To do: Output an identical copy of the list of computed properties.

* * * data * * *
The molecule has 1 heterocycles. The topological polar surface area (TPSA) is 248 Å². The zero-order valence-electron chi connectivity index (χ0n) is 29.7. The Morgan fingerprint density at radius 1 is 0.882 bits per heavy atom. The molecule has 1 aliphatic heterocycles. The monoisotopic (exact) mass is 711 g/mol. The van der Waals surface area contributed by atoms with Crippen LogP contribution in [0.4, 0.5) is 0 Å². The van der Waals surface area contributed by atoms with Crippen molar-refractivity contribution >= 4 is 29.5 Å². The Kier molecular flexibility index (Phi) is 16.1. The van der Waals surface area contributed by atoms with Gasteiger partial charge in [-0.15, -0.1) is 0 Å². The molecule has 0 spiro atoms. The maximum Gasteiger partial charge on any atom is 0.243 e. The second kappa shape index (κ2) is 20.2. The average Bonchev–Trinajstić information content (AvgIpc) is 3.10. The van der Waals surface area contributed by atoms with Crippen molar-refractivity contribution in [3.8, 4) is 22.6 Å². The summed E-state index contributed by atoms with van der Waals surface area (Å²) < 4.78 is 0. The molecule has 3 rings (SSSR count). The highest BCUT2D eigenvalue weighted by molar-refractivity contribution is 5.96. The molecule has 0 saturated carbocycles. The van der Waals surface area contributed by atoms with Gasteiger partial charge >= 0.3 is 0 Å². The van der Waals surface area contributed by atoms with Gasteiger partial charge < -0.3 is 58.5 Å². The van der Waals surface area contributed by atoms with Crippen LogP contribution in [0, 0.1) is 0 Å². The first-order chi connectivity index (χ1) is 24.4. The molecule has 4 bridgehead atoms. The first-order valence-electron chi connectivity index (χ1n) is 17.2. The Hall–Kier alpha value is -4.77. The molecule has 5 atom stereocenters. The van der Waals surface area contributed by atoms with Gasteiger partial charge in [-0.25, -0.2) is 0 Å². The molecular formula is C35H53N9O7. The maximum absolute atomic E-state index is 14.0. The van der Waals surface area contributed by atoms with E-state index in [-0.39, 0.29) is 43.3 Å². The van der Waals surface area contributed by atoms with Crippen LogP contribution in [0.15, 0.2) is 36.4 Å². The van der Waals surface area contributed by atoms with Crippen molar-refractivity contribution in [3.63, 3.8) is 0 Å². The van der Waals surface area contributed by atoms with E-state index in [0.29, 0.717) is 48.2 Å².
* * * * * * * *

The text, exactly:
The molecule has 1 heterocycles. The topological polar surface area (TPSA) is 248 Å². The zero-order valence-electron chi connectivity index (χ0n) is 29.7. The Morgan fingerprint density at radius 1 is 0.882 bits per heavy atom. The molecule has 1 aliphatic heterocycles. The monoisotopic (exact) mass is 711 g/mol. The van der Waals surface area contributed by atoms with Crippen LogP contribution in [0.4, 0.5) is 0 Å². The van der Waals surface area contributed by atoms with Crippen molar-refractivity contribution >= 4 is 29.5 Å². The Kier molecular flexibility index (Phi) is 16.1. The van der Waals surface area contributed by atoms with Gasteiger partial charge in [-0.15, -0.1) is 0 Å². The molecule has 0 spiro atoms. The maximum Gasteiger partial charge on any atom is 0.243 e. The second kappa shape index (κ2) is 20.2. The average Bonchev–Trinajstić information content (AvgIpc) is 3.10. The van der Waals surface area contributed by atoms with Crippen molar-refractivity contribution in [3.8, 4) is 22.6 Å². The summed E-state index contributed by atoms with van der Waals surface area (Å²) < 4.78 is 0. The molecule has 3 rings (SSSR count). The highest BCUT2D eigenvalue weighted by molar-refractivity contribution is 5.96. The molecule has 0 saturated carbocycles. The van der Waals surface area contributed by atoms with Gasteiger partial charge >= 0.3 is 0 Å². The van der Waals surface area contributed by atoms with Gasteiger partial charge < -0.3 is 58.5 Å². The van der Waals surface area contributed by atoms with Crippen LogP contribution in [0, 0.1) is 0 Å². The first-order chi connectivity index (χ1) is 24.4. The molecule has 4 bridgehead atoms. The first-order valence-electron chi connectivity index (χ1n) is 17.2. The Hall–Kier alpha value is -4.77. The molecule has 5 atom stereocenters. The van der Waals surface area contributed by atoms with Gasteiger partial charge in [-0.25, -0.2) is 0 Å². The molecular formula is C35H53N9O7. The maximum absolute atomic E-state index is 14.0. The van der Waals surface area contributed by atoms with E-state index in [-0.39, 0.29) is 43.3 Å². The van der Waals surface area contributed by atoms with Crippen LogP contribution in [0.15, 0.2) is 36.4 Å². The van der Waals surface area contributed by atoms with Crippen molar-refractivity contribution in [3.63, 3.8) is 0 Å². The van der Waals surface area contributed by atoms with E-state index in [0.29, 0.717) is 48.2 Å².